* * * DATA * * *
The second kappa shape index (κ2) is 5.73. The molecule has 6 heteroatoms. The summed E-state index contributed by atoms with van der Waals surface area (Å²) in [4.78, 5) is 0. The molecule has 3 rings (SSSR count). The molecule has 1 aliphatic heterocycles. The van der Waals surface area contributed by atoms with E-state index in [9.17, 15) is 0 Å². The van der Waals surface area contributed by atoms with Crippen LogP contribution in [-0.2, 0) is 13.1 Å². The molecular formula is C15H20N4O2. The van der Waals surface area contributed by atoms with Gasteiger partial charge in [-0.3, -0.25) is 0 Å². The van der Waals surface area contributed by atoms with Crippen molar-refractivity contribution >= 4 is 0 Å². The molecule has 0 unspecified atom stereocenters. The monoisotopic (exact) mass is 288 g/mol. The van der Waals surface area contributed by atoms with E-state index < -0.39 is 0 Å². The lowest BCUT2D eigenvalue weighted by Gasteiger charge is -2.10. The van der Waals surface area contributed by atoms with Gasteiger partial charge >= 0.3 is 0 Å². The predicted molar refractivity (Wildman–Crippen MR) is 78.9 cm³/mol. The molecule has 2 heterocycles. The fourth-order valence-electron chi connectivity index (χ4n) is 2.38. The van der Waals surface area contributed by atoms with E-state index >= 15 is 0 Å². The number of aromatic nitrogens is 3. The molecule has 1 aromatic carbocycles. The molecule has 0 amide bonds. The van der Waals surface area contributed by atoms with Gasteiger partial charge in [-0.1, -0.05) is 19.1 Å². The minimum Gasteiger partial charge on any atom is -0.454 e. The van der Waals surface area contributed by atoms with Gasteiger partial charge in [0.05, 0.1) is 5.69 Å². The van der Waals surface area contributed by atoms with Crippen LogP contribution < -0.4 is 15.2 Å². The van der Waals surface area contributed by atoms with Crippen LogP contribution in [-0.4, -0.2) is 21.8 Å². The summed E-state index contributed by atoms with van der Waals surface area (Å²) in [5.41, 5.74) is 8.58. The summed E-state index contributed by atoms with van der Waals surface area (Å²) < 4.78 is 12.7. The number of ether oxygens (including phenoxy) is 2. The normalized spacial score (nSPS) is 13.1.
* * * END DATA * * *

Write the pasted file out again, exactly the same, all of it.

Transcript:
The second kappa shape index (κ2) is 5.73. The molecule has 6 heteroatoms. The summed E-state index contributed by atoms with van der Waals surface area (Å²) in [4.78, 5) is 0. The molecule has 3 rings (SSSR count). The molecule has 1 aliphatic heterocycles. The van der Waals surface area contributed by atoms with E-state index in [9.17, 15) is 0 Å². The van der Waals surface area contributed by atoms with Crippen LogP contribution in [-0.2, 0) is 13.1 Å². The molecular formula is C15H20N4O2. The van der Waals surface area contributed by atoms with Gasteiger partial charge in [-0.3, -0.25) is 0 Å². The van der Waals surface area contributed by atoms with Crippen molar-refractivity contribution >= 4 is 0 Å². The molecule has 0 unspecified atom stereocenters. The monoisotopic (exact) mass is 288 g/mol. The van der Waals surface area contributed by atoms with E-state index < -0.39 is 0 Å². The lowest BCUT2D eigenvalue weighted by Gasteiger charge is -2.10. The van der Waals surface area contributed by atoms with Gasteiger partial charge >= 0.3 is 0 Å². The predicted molar refractivity (Wildman–Crippen MR) is 78.9 cm³/mol. The molecule has 2 heterocycles. The fourth-order valence-electron chi connectivity index (χ4n) is 2.38. The van der Waals surface area contributed by atoms with E-state index >= 15 is 0 Å². The number of aromatic nitrogens is 3. The molecule has 1 aromatic carbocycles. The molecule has 0 amide bonds. The van der Waals surface area contributed by atoms with Gasteiger partial charge in [-0.1, -0.05) is 19.1 Å². The minimum Gasteiger partial charge on any atom is -0.454 e. The van der Waals surface area contributed by atoms with Gasteiger partial charge in [0.05, 0.1) is 5.69 Å². The van der Waals surface area contributed by atoms with Crippen LogP contribution < -0.4 is 15.2 Å². The van der Waals surface area contributed by atoms with Crippen LogP contribution in [-0.4, -0.2) is 21.8 Å². The summed E-state index contributed by atoms with van der Waals surface area (Å²) in [5.41, 5.74) is 8.58. The summed E-state index contributed by atoms with van der Waals surface area (Å²) < 4.78 is 12.7. The number of ether oxygens (including phenoxy) is 2. The normalized spacial score (nSPS) is 13.1.